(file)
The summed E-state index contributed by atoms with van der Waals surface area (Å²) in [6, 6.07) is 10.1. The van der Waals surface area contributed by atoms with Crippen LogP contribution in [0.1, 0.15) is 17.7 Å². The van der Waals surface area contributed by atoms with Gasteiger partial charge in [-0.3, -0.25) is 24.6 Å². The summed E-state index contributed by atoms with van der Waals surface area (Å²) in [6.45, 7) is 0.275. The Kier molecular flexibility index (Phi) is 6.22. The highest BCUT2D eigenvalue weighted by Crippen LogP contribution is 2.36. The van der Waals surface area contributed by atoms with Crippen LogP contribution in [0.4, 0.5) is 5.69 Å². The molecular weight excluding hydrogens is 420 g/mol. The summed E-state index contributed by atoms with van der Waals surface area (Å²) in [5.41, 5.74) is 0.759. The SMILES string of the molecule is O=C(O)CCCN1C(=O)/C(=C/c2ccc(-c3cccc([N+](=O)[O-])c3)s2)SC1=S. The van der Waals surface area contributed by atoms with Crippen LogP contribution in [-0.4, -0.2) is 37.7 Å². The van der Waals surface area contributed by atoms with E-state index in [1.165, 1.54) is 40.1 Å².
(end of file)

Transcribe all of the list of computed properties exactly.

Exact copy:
The summed E-state index contributed by atoms with van der Waals surface area (Å²) in [6, 6.07) is 10.1. The van der Waals surface area contributed by atoms with Crippen LogP contribution in [0.1, 0.15) is 17.7 Å². The van der Waals surface area contributed by atoms with Gasteiger partial charge in [-0.3, -0.25) is 24.6 Å². The summed E-state index contributed by atoms with van der Waals surface area (Å²) in [6.45, 7) is 0.275. The Kier molecular flexibility index (Phi) is 6.22. The highest BCUT2D eigenvalue weighted by Crippen LogP contribution is 2.36. The van der Waals surface area contributed by atoms with Crippen LogP contribution in [0.4, 0.5) is 5.69 Å². The molecular weight excluding hydrogens is 420 g/mol. The summed E-state index contributed by atoms with van der Waals surface area (Å²) in [5.41, 5.74) is 0.759. The SMILES string of the molecule is O=C(O)CCCN1C(=O)/C(=C/c2ccc(-c3cccc([N+](=O)[O-])c3)s2)SC1=S. The van der Waals surface area contributed by atoms with Crippen LogP contribution in [-0.4, -0.2) is 37.7 Å². The van der Waals surface area contributed by atoms with E-state index in [1.165, 1.54) is 40.1 Å².